Results: Propranolol significantly decreased the HR and the SBP, whereas isoproterenol significantly increased the HR (all p≤0.01) in the isoflurane-anesthetized rats. However, the HR response to sympathetic stimulation was significantly reduced in the anesthetized compared to the non-anesthetized rats (p=0.03). Carbamylcholine and acetylcholine significantly decreased both the HR and SBP (all p<0.05) in the anesthetized rats, but the response to carbamylcholine administration was significantly more pronounced in the non-anesthetized rats (p=0.03). Atropine nitrate significantly increased the HR (p<0.001) in the non-anesthetized rats, but it had no effect on either the HR or the SBP in the presence of isoflurane anesthesia (both p>0.05).
Conclusions: Isoflurane anesthesia appears to interfere with both components of the ANS and is therefore not an optimal approach for experimental ANS evaluation. Our data indicate autonomic receptors and/or post-receptor mechanisms as the most likely site for isoflurane-ANS interactions.

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Left Ventricular Function and Morphology after Cardiac Surgery for Severe Mitral Insufficiency – A Single Center Experience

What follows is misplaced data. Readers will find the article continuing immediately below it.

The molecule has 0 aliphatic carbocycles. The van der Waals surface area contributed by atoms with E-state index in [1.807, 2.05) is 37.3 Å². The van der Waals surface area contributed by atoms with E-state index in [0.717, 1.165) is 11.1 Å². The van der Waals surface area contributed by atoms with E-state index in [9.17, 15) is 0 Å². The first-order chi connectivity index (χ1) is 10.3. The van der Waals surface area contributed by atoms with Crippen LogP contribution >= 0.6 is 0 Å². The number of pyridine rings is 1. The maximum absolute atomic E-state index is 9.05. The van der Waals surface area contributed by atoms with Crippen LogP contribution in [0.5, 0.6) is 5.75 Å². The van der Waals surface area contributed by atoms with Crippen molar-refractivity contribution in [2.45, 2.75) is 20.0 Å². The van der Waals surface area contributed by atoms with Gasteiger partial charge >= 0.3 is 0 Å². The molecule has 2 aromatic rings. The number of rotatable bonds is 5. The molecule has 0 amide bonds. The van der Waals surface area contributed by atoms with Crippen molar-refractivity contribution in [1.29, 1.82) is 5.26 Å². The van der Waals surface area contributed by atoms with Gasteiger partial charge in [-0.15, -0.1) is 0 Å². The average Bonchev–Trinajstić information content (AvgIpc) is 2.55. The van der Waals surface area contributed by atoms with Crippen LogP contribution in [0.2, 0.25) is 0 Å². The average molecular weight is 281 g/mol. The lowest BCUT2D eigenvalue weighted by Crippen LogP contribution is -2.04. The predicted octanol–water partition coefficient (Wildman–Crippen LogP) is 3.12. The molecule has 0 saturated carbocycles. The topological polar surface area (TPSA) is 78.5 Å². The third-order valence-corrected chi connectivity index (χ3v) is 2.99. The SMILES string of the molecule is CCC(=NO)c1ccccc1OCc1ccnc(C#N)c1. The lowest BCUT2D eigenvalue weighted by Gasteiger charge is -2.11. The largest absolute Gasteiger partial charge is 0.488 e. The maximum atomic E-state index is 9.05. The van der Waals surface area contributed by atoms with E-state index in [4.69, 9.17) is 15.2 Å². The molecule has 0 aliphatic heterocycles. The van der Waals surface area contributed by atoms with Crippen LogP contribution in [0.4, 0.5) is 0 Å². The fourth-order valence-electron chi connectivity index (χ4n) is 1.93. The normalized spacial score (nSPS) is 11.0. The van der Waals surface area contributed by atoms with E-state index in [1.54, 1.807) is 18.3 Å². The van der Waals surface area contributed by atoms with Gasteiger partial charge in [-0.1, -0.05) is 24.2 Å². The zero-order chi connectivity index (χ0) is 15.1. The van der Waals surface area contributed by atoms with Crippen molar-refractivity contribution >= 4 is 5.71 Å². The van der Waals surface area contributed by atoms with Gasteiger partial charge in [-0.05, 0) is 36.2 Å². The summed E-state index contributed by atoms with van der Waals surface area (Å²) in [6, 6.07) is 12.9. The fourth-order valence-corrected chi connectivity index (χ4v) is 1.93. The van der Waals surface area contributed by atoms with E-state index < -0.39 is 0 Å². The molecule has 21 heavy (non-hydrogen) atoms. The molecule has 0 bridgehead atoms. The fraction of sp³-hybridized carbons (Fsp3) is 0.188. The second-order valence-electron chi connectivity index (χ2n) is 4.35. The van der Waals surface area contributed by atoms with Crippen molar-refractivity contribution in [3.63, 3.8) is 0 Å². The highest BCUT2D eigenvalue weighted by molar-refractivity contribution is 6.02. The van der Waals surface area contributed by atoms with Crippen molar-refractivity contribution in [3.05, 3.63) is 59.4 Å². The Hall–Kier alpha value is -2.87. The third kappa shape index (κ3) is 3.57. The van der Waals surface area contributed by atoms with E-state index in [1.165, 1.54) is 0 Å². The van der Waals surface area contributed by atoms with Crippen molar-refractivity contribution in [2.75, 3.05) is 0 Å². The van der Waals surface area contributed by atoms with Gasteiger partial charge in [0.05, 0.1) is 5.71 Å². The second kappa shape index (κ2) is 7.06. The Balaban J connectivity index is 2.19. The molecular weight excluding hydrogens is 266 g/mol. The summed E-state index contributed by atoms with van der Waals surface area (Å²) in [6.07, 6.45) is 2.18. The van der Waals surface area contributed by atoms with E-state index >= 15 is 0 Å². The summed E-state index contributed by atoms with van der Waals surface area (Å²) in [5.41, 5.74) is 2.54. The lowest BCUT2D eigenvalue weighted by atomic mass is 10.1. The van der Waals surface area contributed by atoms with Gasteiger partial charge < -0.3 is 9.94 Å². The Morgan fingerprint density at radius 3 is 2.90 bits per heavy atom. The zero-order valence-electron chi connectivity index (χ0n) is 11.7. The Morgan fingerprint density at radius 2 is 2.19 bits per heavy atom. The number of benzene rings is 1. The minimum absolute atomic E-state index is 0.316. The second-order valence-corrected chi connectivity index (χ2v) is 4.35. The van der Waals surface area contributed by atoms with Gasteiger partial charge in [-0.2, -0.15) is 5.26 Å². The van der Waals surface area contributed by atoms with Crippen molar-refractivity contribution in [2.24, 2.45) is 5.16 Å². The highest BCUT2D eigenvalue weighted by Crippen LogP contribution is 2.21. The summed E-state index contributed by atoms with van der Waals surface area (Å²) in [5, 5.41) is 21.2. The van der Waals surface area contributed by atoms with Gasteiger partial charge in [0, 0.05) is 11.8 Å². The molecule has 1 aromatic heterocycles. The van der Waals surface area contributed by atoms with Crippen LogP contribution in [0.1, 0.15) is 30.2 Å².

DOI: 10.2478/amma-2020-0015

Introduction: Mitral insufficiency is a common valvular disease affecting 10% of the general population. The main treatment of the severe mitral regurgitation is surgical. We have analyzed the impact of cardiac surgery on the left ventricular performance and morphology, in patients treated for severe mitral insufficiency accordingly to the type of intervention, ischemic time and type of cardioplegia.
Methods: Ninety patients diagnosed with isolated severe mitral insufficiency that benefited from mitral valvular replacement or mitral valvuloplasty were retrospectively enrolled. The left ventricle, the left atrium, the right ventricle diameters and the left ventricle ejection fraction were measured by two-dimensional (2D) echocardiography before and after surgery. The influence of the myocardial ischemia time and the type of cardioplegia administered on the ventricular systolic function were also analyzed.